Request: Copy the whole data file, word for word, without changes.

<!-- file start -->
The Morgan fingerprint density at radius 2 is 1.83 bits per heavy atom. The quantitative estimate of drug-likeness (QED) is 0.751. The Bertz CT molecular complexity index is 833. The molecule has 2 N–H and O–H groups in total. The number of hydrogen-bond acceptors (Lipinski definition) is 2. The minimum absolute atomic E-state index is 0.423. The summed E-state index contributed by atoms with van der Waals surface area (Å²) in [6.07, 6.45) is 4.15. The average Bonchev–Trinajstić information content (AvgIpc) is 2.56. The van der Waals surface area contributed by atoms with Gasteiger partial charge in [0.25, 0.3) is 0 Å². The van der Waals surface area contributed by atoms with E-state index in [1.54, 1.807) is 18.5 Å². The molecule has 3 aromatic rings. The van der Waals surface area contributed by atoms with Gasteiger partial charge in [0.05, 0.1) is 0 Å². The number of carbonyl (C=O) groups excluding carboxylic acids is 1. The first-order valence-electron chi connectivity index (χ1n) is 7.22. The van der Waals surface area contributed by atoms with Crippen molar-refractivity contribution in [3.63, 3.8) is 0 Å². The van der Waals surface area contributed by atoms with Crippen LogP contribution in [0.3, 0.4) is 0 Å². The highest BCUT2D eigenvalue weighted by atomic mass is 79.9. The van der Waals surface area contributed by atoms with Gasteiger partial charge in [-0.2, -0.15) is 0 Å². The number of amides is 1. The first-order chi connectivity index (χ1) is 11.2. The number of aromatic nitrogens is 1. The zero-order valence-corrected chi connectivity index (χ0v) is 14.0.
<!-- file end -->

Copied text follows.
The Morgan fingerprint density at radius 2 is 1.83 bits per heavy atom. The quantitative estimate of drug-likeness (QED) is 0.751. The Bertz CT molecular complexity index is 833. The molecule has 2 N–H and O–H groups in total. The number of hydrogen-bond acceptors (Lipinski definition) is 2. The minimum absolute atomic E-state index is 0.423. The summed E-state index contributed by atoms with van der Waals surface area (Å²) in [6.07, 6.45) is 4.15. The average Bonchev–Trinajstić information content (AvgIpc) is 2.56. The van der Waals surface area contributed by atoms with Gasteiger partial charge in [0.25, 0.3) is 0 Å². The van der Waals surface area contributed by atoms with E-state index in [1.54, 1.807) is 18.5 Å². The molecule has 3 aromatic rings. The van der Waals surface area contributed by atoms with Gasteiger partial charge in [0.05, 0.1) is 0 Å². The number of carbonyl (C=O) groups excluding carboxylic acids is 1. The first-order valence-electron chi connectivity index (χ1n) is 7.22. The van der Waals surface area contributed by atoms with Crippen molar-refractivity contribution in [3.63, 3.8) is 0 Å². The van der Waals surface area contributed by atoms with Crippen LogP contribution in [0.3, 0.4) is 0 Å². The highest BCUT2D eigenvalue weighted by atomic mass is 79.9. The van der Waals surface area contributed by atoms with Gasteiger partial charge in [-0.2, -0.15) is 0 Å². The number of amides is 1. The first-order chi connectivity index (χ1) is 11.2. The number of aromatic nitrogens is 1. The zero-order valence-corrected chi connectivity index (χ0v) is 14.0.